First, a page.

David W. Wise, in this commentary, says no state has yet come up with an proven system to address the redistricting process in a bipartisan manner, but one very big state may have a potential solution.
Nearly 150 years after Reconstruction, African-Americans in North Carolina are seeking a preliminary injunction this week against a state law that they say disproportionately burdens their right to vote.
Jeffrey Rosen, president and CEO of the National Constitution Center, examined the constitutional implications of digital technology and surveillance in a lecture at the Chautauqua Institution.
On the 146th anniversary of the 14th Amendment, Constitution Daily looks at 10 historic Supreme Court cases about due process and equal protection under the law.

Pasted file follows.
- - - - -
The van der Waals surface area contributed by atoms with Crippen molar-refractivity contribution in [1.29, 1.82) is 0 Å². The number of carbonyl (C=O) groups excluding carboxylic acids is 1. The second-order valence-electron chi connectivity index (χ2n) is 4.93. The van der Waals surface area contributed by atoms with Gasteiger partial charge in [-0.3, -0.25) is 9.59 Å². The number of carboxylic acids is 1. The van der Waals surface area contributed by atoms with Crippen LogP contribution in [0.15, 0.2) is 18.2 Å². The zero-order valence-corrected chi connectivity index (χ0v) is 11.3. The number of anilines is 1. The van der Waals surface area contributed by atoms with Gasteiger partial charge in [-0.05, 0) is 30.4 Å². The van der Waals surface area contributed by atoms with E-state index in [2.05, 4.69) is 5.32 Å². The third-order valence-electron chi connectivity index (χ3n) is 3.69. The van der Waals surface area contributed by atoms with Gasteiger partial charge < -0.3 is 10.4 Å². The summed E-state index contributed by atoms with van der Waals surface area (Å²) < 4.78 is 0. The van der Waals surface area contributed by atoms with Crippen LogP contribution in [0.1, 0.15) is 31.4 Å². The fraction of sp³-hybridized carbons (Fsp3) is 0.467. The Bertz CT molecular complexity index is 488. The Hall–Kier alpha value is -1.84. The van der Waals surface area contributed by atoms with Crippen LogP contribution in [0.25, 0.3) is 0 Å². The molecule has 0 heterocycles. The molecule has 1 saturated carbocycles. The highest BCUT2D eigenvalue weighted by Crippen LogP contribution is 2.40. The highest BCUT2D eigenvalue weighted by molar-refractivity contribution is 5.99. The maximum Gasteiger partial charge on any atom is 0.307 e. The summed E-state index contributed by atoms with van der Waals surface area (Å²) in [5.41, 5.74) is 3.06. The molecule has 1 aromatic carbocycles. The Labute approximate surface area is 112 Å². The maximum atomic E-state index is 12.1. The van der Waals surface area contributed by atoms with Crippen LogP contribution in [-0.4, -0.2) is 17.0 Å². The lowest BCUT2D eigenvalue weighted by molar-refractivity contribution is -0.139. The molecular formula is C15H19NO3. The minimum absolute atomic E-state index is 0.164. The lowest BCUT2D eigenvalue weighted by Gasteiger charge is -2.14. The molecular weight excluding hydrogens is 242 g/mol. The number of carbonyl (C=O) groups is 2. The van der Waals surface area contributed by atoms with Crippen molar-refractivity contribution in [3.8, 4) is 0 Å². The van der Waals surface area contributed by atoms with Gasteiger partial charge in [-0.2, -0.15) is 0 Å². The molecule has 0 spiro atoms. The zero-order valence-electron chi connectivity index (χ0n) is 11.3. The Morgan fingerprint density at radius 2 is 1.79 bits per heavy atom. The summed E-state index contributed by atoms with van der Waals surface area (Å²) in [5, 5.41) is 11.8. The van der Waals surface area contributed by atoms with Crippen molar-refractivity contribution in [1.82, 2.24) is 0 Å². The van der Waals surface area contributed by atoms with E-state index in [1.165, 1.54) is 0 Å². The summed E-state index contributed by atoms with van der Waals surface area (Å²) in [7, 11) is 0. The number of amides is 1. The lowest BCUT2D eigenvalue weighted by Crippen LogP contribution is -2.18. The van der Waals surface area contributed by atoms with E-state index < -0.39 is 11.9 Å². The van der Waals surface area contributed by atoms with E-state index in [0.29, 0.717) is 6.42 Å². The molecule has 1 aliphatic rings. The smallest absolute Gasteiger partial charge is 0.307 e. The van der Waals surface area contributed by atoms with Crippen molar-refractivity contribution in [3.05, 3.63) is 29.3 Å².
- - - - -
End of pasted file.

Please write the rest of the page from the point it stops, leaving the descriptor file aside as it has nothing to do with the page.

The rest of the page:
The 14th Amendment was a milestone in American history. Not only did it strike down the Dred Scott decision, the amendment’s “due process” and “equal protection” provisions have had enormous constitutional importance.
Today we celebrate the anniversary of the 14th Amendment (ratified July 9, 1868). Here’s what you need to know.
Distinguished legal scholars Erwin Chemerinsky and Frederick Lawrence discuss the big rulings of the Supreme Court’s 2013-2014 term, in a talk with the Anti-Defamation League’s Civil Rights Director, Deborah Lauter.
John Bingham was an important writer of the 14th Amendment and a key player in two important post-Civil War trials. Gerard N. Magliocca’s new book examines a forgotten but remarkable statesman.
President Zachary Taylor’s death on July 9, 1850 shocked a nation that was in a heated debate about issues that eventually led to the Civil War. But his sudden passing also sidestepped two constitutional crises.
On July 8, 1776, popular legend says the Liberty Bell rang to symbolize America’s independence from Great Britain. But many “facts” about the Bell, such as the 1776 ringing, are shrouded in mystery.